Aikido relies on awareness not only of your balance but your attackers'. One of the many reasons muscle and harsh movements do not work for Aikido is that you must allow your brain to "listen" to your attackers body. We will sometimes even train blindfolded in order to help the brain concentrate on the tactile feedback and connection to our uke's body. Our brain's our incredible engines, well tuned and trained, they can pick up on the slightest nuances and make adjustments at an almost the speed of reflexes. Provided we let it. Practicing a calm, empty mind in the face of stress is a key element in developing this ability.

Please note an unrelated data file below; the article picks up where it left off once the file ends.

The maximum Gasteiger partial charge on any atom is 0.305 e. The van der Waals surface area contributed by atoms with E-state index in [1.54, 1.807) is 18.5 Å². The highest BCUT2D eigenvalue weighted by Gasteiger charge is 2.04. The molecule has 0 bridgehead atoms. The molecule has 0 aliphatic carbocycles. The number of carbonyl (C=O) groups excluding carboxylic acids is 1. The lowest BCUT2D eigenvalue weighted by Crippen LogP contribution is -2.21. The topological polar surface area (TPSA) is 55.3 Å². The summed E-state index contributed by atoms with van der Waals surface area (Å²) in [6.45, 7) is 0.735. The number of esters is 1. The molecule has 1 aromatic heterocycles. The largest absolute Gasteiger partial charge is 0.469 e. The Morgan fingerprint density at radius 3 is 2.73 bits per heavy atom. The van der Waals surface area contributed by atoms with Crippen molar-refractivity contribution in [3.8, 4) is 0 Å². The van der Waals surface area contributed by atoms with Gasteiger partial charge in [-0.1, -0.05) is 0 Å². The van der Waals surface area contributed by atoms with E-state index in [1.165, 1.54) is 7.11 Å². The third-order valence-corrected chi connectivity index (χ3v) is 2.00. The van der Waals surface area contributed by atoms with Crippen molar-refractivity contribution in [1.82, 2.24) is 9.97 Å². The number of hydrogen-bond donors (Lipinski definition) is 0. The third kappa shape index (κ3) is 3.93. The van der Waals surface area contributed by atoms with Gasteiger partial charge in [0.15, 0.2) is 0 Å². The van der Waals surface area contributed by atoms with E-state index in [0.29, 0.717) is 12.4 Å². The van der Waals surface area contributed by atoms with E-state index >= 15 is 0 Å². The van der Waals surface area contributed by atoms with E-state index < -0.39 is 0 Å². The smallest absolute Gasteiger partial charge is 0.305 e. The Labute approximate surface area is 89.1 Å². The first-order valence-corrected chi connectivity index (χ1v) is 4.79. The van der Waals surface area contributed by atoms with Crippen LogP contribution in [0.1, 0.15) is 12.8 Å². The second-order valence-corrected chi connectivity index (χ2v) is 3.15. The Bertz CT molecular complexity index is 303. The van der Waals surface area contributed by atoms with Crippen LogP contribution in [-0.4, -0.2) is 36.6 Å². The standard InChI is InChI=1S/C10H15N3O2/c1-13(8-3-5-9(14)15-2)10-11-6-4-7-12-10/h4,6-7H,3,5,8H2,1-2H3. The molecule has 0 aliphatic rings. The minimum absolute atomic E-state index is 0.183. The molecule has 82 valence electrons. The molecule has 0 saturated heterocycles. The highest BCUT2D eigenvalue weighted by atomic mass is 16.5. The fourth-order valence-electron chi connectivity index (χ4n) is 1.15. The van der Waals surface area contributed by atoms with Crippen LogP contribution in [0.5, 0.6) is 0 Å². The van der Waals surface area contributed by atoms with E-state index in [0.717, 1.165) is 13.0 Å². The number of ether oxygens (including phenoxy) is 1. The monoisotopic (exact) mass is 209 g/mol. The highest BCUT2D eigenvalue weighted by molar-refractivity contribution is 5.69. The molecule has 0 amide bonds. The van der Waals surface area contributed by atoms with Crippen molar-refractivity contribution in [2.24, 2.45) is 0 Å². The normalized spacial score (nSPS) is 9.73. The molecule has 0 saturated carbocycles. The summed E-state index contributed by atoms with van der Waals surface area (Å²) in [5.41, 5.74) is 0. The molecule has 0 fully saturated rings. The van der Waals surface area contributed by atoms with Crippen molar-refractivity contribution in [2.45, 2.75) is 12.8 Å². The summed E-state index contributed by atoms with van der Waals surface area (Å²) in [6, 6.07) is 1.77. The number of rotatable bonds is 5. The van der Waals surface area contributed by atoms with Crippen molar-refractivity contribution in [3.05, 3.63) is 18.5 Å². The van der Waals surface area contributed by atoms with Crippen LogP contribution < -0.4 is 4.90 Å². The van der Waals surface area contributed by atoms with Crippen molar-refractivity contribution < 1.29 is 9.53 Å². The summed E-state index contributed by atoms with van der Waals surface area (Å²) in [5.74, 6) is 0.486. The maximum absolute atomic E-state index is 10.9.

The linked article is a very interesting recognition of what as martial artists we are already aware of, though perhaps less apt to articulate. One has to recognize that "Proprioception" is a pretty fancy word for everyday dojo use. But one that maybe we should. Martial artists often resort to flowery language like "feeling" and "ki". But these terms are just the flip side of the same coin. The science side of the coin is great for explaining, but the art side makes it real for us. Concepts may be conveyed through talking and writing, but it must also be experienced. Perhaps your New Year's resolution will bring you our way, or maybe you have already found us, either way, have a read and these about concepts the next time you are on the mat.
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